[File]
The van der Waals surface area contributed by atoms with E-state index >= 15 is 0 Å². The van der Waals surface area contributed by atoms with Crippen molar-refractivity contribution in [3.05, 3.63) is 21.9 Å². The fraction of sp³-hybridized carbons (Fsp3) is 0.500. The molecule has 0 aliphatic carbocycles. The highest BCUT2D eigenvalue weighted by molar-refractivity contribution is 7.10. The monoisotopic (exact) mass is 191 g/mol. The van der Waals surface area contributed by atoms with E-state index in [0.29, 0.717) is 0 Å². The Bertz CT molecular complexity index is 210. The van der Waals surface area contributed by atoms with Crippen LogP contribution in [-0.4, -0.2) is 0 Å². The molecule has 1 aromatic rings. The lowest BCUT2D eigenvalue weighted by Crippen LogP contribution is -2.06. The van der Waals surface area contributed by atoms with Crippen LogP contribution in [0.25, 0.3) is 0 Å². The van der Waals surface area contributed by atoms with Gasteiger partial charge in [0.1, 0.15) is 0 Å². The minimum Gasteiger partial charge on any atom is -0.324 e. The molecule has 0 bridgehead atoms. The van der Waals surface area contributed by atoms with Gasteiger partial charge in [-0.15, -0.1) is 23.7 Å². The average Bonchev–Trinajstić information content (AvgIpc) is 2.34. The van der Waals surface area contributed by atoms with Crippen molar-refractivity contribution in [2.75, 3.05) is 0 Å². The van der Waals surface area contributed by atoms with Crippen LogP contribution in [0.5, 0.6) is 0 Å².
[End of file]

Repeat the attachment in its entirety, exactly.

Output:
The van der Waals surface area contributed by atoms with E-state index >= 15 is 0 Å². The van der Waals surface area contributed by atoms with Crippen molar-refractivity contribution in [3.05, 3.63) is 21.9 Å². The fraction of sp³-hybridized carbons (Fsp3) is 0.500. The molecule has 0 aliphatic carbocycles. The highest BCUT2D eigenvalue weighted by molar-refractivity contribution is 7.10. The monoisotopic (exact) mass is 191 g/mol. The van der Waals surface area contributed by atoms with E-state index in [0.29, 0.717) is 0 Å². The Bertz CT molecular complexity index is 210. The van der Waals surface area contributed by atoms with Crippen LogP contribution in [-0.4, -0.2) is 0 Å². The molecule has 1 aromatic rings. The lowest BCUT2D eigenvalue weighted by Crippen LogP contribution is -2.06. The van der Waals surface area contributed by atoms with Crippen LogP contribution in [0.25, 0.3) is 0 Å². The van der Waals surface area contributed by atoms with Gasteiger partial charge in [0.1, 0.15) is 0 Å². The minimum Gasteiger partial charge on any atom is -0.324 e. The molecule has 0 bridgehead atoms. The van der Waals surface area contributed by atoms with Gasteiger partial charge in [-0.15, -0.1) is 23.7 Å². The average Bonchev–Trinajstić information content (AvgIpc) is 2.34. The van der Waals surface area contributed by atoms with Crippen molar-refractivity contribution in [2.75, 3.05) is 0 Å². The van der Waals surface area contributed by atoms with Crippen LogP contribution in [0.5, 0.6) is 0 Å².